Searching for Abuja's soul
The Federal capital of Nigeria is a city like Islamabad created to meet official needs, writes Pankaj Vohra.india Updated: Dec 01, 2007 01:49 IST
Like many new capitals of the world built during the past 30 years or so, Abuja, the Nigerian federal capital, despite having impressive buildings and modern architecture and infrastructure, lacks a soul.
It is a city like Islamabad created to meet government and official requirements and does not reflect accurately either the country or Africa. In fact, it is a city which with wide roads and well-designed buildings looks more like any western city. It gives a deceptive view of the great country and its warm people.
Any visitor to the capital will appreciate the wide roads and planned avenues, besides imposing structures like the Presidential complex, the National assembly, the National Golden Mosque and the National Church. But somehow the city, other than being the seat of the government and headquarters of business and finance, is certainly going to take many more years to evolve as a capital. The latest models from top car companies are a common sight on the well laid-out roads, where driving like in the west and the US, is on the right carriageway instead of the left unlike in most Commonwealth countries.
The country shifted to the right side driving sometime in the seventies evidently due to the American influence. Abuja, in fact, was created out of virgin land between two imposing rocks — Aso Rock and Zuma rock.
It is located in the centre of the country and is accessible from all directions. It's centrality, climate, low population density, availability of land for future expansion and ethnic accord were factored in to determine where the Federal capital should be.
The country, under late General Murtala Mohammad, was looking for a capital in place of Lagos, which was till then both the central and federal capital. The objective was to make a city which would serve as Nigeria's second best inspirational realisation after independence.
Maxwell, a driver who took some of us around when we accompanied the Prime Minister on a bilateral visit to the country in the middle of October, was both proud and sad about the city. He showed off the best places to tourists and visitors and also lamented that it is a city which was comfortable only for those who had wealth or power. An interesting observation made by him was that very few two wheelers could be seen on the roads as the government discourages them to prevent snatchings and robberies.
The city stretches southwards from the Aso Rock and the impressive surroundings include the ministers' hill housing the residences of ministers and the presidential palace.
Significantly, Aso in the local tribal language signifies victory and that is the theme which seems to have inspired top architects from United States and Japan to give final shape to Abuja's urban planning.
The PRC Corporation, Wallace, Mettong, Roberts and Todd and Arch systems, which is a division of American firm Hughes Organisation, initially designed the city but it was Kenzo Tange, a Japanese architect who provided the finishing touches, along with his associates.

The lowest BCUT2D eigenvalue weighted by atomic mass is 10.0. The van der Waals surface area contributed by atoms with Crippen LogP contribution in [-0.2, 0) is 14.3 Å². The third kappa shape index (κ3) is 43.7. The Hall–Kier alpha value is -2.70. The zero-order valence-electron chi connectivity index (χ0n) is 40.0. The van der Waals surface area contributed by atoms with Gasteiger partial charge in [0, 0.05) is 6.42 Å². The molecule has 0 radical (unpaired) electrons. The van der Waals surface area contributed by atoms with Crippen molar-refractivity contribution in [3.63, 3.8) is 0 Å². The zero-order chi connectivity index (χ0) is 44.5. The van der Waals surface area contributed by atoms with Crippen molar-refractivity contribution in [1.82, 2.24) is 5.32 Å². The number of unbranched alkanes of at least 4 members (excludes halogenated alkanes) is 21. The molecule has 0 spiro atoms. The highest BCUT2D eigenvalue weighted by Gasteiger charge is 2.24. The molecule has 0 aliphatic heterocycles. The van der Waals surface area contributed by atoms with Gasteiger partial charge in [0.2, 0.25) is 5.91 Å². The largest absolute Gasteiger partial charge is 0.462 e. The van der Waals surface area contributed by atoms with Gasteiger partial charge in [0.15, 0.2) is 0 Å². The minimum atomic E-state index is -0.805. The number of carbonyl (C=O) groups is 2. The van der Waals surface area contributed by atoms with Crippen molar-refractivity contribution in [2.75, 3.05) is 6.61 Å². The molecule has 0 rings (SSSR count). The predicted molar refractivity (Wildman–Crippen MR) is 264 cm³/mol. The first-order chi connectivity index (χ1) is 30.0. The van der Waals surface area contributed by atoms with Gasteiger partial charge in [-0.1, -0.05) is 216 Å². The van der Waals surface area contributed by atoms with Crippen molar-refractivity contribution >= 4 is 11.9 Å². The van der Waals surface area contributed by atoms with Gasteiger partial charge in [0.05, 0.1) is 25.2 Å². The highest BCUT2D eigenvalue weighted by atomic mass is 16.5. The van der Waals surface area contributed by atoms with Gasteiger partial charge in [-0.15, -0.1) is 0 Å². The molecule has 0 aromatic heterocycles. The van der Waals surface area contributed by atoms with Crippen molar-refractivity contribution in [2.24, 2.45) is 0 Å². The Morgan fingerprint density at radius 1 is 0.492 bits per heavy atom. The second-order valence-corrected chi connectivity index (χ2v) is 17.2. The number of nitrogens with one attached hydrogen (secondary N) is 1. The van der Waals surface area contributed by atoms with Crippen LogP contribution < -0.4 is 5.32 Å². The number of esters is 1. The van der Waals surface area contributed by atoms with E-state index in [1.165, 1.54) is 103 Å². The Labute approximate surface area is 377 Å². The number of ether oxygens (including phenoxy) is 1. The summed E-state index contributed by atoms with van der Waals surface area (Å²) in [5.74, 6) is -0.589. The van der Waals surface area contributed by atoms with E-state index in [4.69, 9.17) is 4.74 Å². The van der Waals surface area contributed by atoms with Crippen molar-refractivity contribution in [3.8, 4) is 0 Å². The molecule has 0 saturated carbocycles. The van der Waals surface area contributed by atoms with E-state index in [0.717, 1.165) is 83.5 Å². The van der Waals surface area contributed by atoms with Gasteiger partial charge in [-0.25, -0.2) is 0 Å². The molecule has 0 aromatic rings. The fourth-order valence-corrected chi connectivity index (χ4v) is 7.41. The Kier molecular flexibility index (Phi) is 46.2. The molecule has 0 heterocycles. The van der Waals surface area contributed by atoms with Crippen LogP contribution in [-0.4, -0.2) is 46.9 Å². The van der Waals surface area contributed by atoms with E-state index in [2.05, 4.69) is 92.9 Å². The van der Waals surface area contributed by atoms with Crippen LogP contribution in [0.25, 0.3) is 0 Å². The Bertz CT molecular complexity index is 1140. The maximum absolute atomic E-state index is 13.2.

But if the city lacks a soul, it is essentially because every city evolves with the passage of time and the people who live in it give it a certain character. In Abuja, all that is happening, but it will take time. The city is served by the Nnamdi Azikiwe International Airport located near the Zuma rock. The Zuma rock is also referred to as the Gateway to Abuja and the federal capital begins at its base where the state of Niger ends. The capital has some modern hotels like Nicon Hilton and Abuja Sheraton for visitors. The Abuja Sheraton certainly does not meet international standards given the state of the rooms which though reasonably expensive, need both maintenance and upgradation.
The city has taxi service but it appears that not much attention has been paid to reinforcing the mass transport system. The capital suffers from several drawbacks like capitals of many developing countries. Afterall, as the saying goes, even Rome was not built in a day.
Nigeria, however, is wealthy because of its oil and other resources and is India's largest trading partner in Africa. But the Chinese, Japanese and American influence in the capital is hard to miss.
Like new cities, it has good shopping centres as well as traditional haat or markets selling locally-made beads, art and clothes. Homes for government employees are on the outskirts and perhaps lack the facilities available in the national capital.
The restaurants in hotels and exclusive places serve various kinds of food — from purely Nigerian to Italian, Indian, Lebanese, French and British. In fact, a Lebanese restaurant offering a wide variety of alcoholic drinks and exquisite dishes is a hot favourite with visitors. The Night Club and Elephant bar in Sheraton and a night club in Hilton are packed on weekends. The cultures and traditions of adjoining states are yet to influence the life in Abuja despite it being bounded in the North by Kaduna state, in the west by Niger, in the east and southeast by Nasaraw and in the southwest by the Kogi state.
Abuja had bid for the 2014 Commonwealth games and was in the forefront of the race. But it eventually lost the games to Glasgow.
However, it is a matter of time before it hosts international sports events since it has scope for creating new infrastructure, in addition to its impressive stadiums. The event will help capital grow and bring it on the international map. The city is only 30- years-old and has been the capital since December 12, 1991.
It has the potential to grow and become the pride of Africa in the future provided it is able to upgrade security environment and absorb positive influences of the constituent states.